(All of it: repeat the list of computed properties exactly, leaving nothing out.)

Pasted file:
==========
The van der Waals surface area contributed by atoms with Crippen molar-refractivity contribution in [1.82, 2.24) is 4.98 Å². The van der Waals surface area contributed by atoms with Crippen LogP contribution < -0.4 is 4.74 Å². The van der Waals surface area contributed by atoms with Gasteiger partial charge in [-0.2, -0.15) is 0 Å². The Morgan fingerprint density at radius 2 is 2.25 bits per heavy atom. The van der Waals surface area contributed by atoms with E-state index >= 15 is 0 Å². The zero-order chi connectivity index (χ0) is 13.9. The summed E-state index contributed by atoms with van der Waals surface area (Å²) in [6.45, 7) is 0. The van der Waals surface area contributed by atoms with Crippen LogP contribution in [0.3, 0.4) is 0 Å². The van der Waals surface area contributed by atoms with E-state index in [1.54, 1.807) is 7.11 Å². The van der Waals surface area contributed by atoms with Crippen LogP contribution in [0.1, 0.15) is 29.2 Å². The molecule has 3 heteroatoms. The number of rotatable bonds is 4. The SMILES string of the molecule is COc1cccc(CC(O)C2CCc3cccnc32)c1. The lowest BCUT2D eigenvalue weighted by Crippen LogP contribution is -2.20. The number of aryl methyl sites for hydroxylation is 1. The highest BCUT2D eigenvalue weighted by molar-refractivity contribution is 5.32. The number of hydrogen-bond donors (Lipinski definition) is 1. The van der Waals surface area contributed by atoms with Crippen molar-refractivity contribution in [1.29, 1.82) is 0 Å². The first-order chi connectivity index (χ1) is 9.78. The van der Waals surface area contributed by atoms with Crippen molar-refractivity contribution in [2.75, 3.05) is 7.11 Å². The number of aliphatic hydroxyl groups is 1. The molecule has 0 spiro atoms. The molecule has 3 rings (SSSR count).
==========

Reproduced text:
The van der Waals surface area contributed by atoms with Crippen molar-refractivity contribution in [1.82, 2.24) is 4.98 Å². The van der Waals surface area contributed by atoms with Crippen LogP contribution < -0.4 is 4.74 Å². The van der Waals surface area contributed by atoms with Gasteiger partial charge in [-0.2, -0.15) is 0 Å². The Morgan fingerprint density at radius 2 is 2.25 bits per heavy atom. The van der Waals surface area contributed by atoms with E-state index >= 15 is 0 Å². The zero-order chi connectivity index (χ0) is 13.9. The summed E-state index contributed by atoms with van der Waals surface area (Å²) in [6.45, 7) is 0. The van der Waals surface area contributed by atoms with Crippen LogP contribution in [0.3, 0.4) is 0 Å². The van der Waals surface area contributed by atoms with E-state index in [1.54, 1.807) is 7.11 Å². The van der Waals surface area contributed by atoms with Crippen LogP contribution in [0.1, 0.15) is 29.2 Å². The molecule has 3 heteroatoms. The number of rotatable bonds is 4. The SMILES string of the molecule is COc1cccc(CC(O)C2CCc3cccnc32)c1. The lowest BCUT2D eigenvalue weighted by Crippen LogP contribution is -2.20. The number of aryl methyl sites for hydroxylation is 1. The highest BCUT2D eigenvalue weighted by molar-refractivity contribution is 5.32. The number of hydrogen-bond donors (Lipinski definition) is 1. The van der Waals surface area contributed by atoms with Crippen molar-refractivity contribution in [1.29, 1.82) is 0 Å². The first-order chi connectivity index (χ1) is 9.78. The van der Waals surface area contributed by atoms with Crippen molar-refractivity contribution in [2.75, 3.05) is 7.11 Å². The number of aliphatic hydroxyl groups is 1. The molecule has 0 spiro atoms. The molecule has 3 rings (SSSR count).